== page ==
The Yankees may be at a disadvantage going into Detroit down 2-0, but they are a veteran team and have the experience to play well under pressure. The questions is, will they start to hit and get an early lead in Game 3?
Game 3 starting pitcher Phil Hughes, infielder Jayson Nix, and first baseman Mark Teixeira expressed to the media their confidence that the Yankees can come back and make the series with Detroit competitive.
Right-hander Phil Hughes will start the game after pitching well in Game 4 of the divisional series against Baltimore, giving up just one run, eight strikeouts, three walks and one run. In the regular season, Hughes was 16-13 with a 4.23 ERA. At the age of 26, Hughes is no longer a kid and is ready for big stage of the playoffs.
On the Media call Monday, Hughes was asked if liked the pressure of being given a start on in a big game situation,
"There's always questions that come with every start, and I don't really feel like I can, you know, sort of feel any added pressure just because of the circumstances. I just have to go out there and pitch, that's all it boils down to, not really worry about being down 0-2. I do enjoy that pressure and the opportunity, and I'm looking forward to it."
Justin Verlander will be the Tigers' starter for Game 3, a tough customer for the Yankees to face down 2-0, seeing an early exit to the playoffs just two losses away. The 29-year-old right-hander is already 2-0 in the playoffs having beaten Oakland twice in the first round. In the regular season, Verlander was 17-8 with a 2.64 ERA.
Hughes commented on facing the Tigers' ace while not having Derek Jeter behind him at shortstop.
The game plan that we have going into it is to shut down the team as best we can. So that doesn't change. I'm trying to throw up as many zeros as I can. So it doesn't really affect it either way. I try to go out there, like I said, and throw the best game I can and trust that our guys are going to score some runs. And obviously Verlander is a great pitcher, but he is human and we know we can score off him. I just have to do a better job than he does. It's going to be a challenge, but, like I said, I'm looking forward to it."
With Derek Jeter not in the playoff lineup for the first time in what seems in a generation, in fact 157 straight postseason games, the task of playing shortstop falls to Jayson Nix. The 30-year-old much-traveled utility infielder has had his best career year in 2012, batting .243 with four HR and 18 RBI. Nix has two hits in seven at bats so far in the playoffs, so he may be able to contribute. Remember Bucky Dent?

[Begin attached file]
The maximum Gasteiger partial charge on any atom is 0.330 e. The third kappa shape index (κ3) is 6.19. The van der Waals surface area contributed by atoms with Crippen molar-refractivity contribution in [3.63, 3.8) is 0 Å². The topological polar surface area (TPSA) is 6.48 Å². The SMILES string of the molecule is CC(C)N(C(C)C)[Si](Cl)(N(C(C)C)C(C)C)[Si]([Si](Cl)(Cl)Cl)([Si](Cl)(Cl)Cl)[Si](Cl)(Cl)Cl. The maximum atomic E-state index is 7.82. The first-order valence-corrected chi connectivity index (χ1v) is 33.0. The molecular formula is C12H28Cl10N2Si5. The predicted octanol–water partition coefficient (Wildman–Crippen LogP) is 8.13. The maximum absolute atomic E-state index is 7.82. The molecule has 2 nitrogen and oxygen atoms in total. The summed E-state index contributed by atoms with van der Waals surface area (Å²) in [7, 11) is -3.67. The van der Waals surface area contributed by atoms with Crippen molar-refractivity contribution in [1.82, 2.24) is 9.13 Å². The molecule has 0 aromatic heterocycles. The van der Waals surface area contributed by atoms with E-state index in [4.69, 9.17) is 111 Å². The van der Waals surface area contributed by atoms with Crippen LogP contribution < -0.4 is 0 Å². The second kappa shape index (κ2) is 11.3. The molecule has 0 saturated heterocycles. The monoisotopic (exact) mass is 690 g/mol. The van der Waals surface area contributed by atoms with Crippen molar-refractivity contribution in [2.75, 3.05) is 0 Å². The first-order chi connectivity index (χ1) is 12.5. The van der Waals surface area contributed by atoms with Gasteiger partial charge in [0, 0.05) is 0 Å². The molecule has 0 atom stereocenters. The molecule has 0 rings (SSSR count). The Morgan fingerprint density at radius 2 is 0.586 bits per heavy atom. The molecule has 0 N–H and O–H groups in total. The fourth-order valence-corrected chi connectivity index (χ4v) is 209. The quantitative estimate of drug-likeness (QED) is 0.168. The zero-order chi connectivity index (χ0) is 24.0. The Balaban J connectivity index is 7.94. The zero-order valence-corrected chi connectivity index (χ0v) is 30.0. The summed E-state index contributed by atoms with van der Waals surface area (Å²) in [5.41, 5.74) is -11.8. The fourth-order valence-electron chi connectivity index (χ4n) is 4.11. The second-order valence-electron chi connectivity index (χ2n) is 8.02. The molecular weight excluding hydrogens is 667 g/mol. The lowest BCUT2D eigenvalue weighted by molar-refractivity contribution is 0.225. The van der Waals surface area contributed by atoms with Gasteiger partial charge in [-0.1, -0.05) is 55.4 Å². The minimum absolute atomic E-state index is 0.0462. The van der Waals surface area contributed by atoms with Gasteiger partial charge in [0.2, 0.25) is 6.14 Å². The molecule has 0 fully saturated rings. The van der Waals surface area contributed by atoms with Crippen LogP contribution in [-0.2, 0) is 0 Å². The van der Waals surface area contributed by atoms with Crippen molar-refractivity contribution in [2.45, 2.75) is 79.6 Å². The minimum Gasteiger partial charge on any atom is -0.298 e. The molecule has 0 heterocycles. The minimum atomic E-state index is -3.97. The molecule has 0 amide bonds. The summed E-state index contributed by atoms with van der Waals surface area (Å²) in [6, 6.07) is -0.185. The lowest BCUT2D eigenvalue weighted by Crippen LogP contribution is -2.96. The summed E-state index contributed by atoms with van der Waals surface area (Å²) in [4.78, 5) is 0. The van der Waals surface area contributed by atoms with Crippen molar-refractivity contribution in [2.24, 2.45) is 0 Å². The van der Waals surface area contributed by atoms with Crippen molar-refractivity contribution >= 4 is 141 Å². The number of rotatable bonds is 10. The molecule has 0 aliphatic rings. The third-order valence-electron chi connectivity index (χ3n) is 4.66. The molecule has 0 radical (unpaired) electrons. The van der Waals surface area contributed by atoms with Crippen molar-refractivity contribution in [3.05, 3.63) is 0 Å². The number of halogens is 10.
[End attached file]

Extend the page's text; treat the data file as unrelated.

Nix's comments on the conference call, indicates the Dallas, Texas native is ready to play, not over awed about filling for Jeter on the big stage, but just doing his job and taking in the playoff experience,
"I am very disappointed for Derek. That part I hate it for him. But at the same time I'm excited for my opportunity to be able to play. And ever since these playoffs started, I've really just been kind of itching to get in these games. So to have a chance to start and play in these games is very exciting, and I'm really enjoying it. But there has been a lot of emotions. With Derek going down, the role changes, been a lot of emotions. But it has been a lot of fun."
Mark Teixeira has returned to the Yankees lineup from a calf injury, performing well in the playoffs with eight hits and seven walks for a .469 on base percentage. Not bad after a regular season which witnessed the 32-year-old from Annapolis MD hit .251 with 24 HR, 84 RBI and 54 walks. About approaching the challenge and pressure of playoff baseball with the season on the line, the Yankee first baseman said:
"Yeah, I think there's two things. The first is one pitch at a time. We can't score seven runs, eight runs in one at-bat. We do want to score a lot of runs. If you try to look at the big picture and scoring a bunch of runs in a game, you might lose focus on that one pitch each at-bat. So that's the first thing, is guys will concentrate on each pitch."
Despite the playoff circumstances, baseball is still a game of cat and mouse between pitchers and hitters. Teixeira added:
"And then also it depends on what the pitcher is doing now. Say the guy is throwing a lot of sinker balls, you have to get the ball up, guys will tell each other: Hey, make this guy get the ball up. Or, hey, he is not throwing his cutter for a strike, lay off the pitch inside, whatever it may be. It is the one pitch at a time, but also a little bit of X's and O's."
About the challenge of facing Justin Verlander, Teixeira said:
"And it doesn't matter who you're facing, as a hitter you want to face familiar pitchers. Even if he happens to be the best pitcher on the planet now and maybe the best pitcher in the last 10, 15 years. We have played Justin a lot. We won a few games, we lost a few games. We know what he will do to us. He will throw it 100 miles an hour, fix in a good curveball and a good changeup. And it sounds like a tough job, but we have risen to the occasion before and are hoping to do it again.
So the Yankees will face one of the best pitchers in a game that is as close to a must-win as you are ever going to see. The Yankees are a collection of veterans who have played and often succeeded in pressure games over recent years. Whether it is Robinson Cano, Curtis Granderson or Alex Rodriquez, they really need one of their key hitters to carry them through the postseason.
It is crunch time for the Yankees and their captain is on the sidelines. Will one of their veterans step up and carry them back from a 2-0 deficit in this series for the American League pennant?
Quotes provided by Kenny Leandry of the New Yankees Public Relations staff
Ken Kraetzer reports on college sports for WVOX in New Rochelle, NY and Sons of the American Legion radio, has followed the Yankees since the mid-1960s. Twitter: SAL50NY Radio
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